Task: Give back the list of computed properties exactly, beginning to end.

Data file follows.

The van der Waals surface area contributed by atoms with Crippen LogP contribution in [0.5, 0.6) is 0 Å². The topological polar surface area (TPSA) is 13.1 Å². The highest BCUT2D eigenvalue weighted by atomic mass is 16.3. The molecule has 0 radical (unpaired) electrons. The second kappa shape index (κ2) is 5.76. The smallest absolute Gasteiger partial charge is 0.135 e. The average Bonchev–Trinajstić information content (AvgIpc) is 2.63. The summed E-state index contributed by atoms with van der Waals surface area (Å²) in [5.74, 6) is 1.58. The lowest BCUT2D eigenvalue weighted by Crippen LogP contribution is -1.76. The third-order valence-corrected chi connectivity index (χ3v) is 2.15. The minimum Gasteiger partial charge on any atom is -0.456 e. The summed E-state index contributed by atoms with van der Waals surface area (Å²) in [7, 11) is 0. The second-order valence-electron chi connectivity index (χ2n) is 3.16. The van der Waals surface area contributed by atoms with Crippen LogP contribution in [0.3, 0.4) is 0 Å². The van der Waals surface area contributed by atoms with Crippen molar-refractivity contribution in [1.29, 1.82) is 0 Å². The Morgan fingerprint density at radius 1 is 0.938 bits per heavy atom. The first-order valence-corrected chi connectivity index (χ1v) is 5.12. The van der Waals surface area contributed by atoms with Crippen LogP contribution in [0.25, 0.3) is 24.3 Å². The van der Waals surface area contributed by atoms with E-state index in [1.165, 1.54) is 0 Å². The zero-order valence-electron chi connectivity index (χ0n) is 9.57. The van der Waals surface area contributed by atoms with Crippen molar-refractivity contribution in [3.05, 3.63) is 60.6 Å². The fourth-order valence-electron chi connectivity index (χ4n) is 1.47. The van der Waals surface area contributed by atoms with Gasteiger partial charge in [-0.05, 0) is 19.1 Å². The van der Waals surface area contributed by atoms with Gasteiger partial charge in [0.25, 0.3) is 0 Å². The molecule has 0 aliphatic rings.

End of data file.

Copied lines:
The van der Waals surface area contributed by atoms with Crippen LogP contribution in [0.5, 0.6) is 0 Å². The topological polar surface area (TPSA) is 13.1 Å². The highest BCUT2D eigenvalue weighted by atomic mass is 16.3. The molecule has 0 radical (unpaired) electrons. The second kappa shape index (κ2) is 5.76. The smallest absolute Gasteiger partial charge is 0.135 e. The average Bonchev–Trinajstić information content (AvgIpc) is 2.63. The summed E-state index contributed by atoms with van der Waals surface area (Å²) in [5.74, 6) is 1.58. The lowest BCUT2D eigenvalue weighted by Crippen LogP contribution is -1.76. The third-order valence-corrected chi connectivity index (χ3v) is 2.15. The minimum Gasteiger partial charge on any atom is -0.456 e. The summed E-state index contributed by atoms with van der Waals surface area (Å²) in [7, 11) is 0. The second-order valence-electron chi connectivity index (χ2n) is 3.16. The van der Waals surface area contributed by atoms with Crippen LogP contribution in [0.3, 0.4) is 0 Å². The van der Waals surface area contributed by atoms with Crippen molar-refractivity contribution in [1.29, 1.82) is 0 Å². The Morgan fingerprint density at radius 1 is 0.938 bits per heavy atom. The first-order valence-corrected chi connectivity index (χ1v) is 5.12. The van der Waals surface area contributed by atoms with Crippen LogP contribution in [0.25, 0.3) is 24.3 Å². The van der Waals surface area contributed by atoms with E-state index in [1.165, 1.54) is 0 Å². The zero-order valence-electron chi connectivity index (χ0n) is 9.57. The van der Waals surface area contributed by atoms with Crippen molar-refractivity contribution in [3.05, 3.63) is 60.6 Å². The fourth-order valence-electron chi connectivity index (χ4n) is 1.47. The van der Waals surface area contributed by atoms with Gasteiger partial charge in [-0.05, 0) is 19.1 Å². The van der Waals surface area contributed by atoms with Gasteiger partial charge in [0.25, 0.3) is 0 Å². The molecule has 0 aliphatic rings.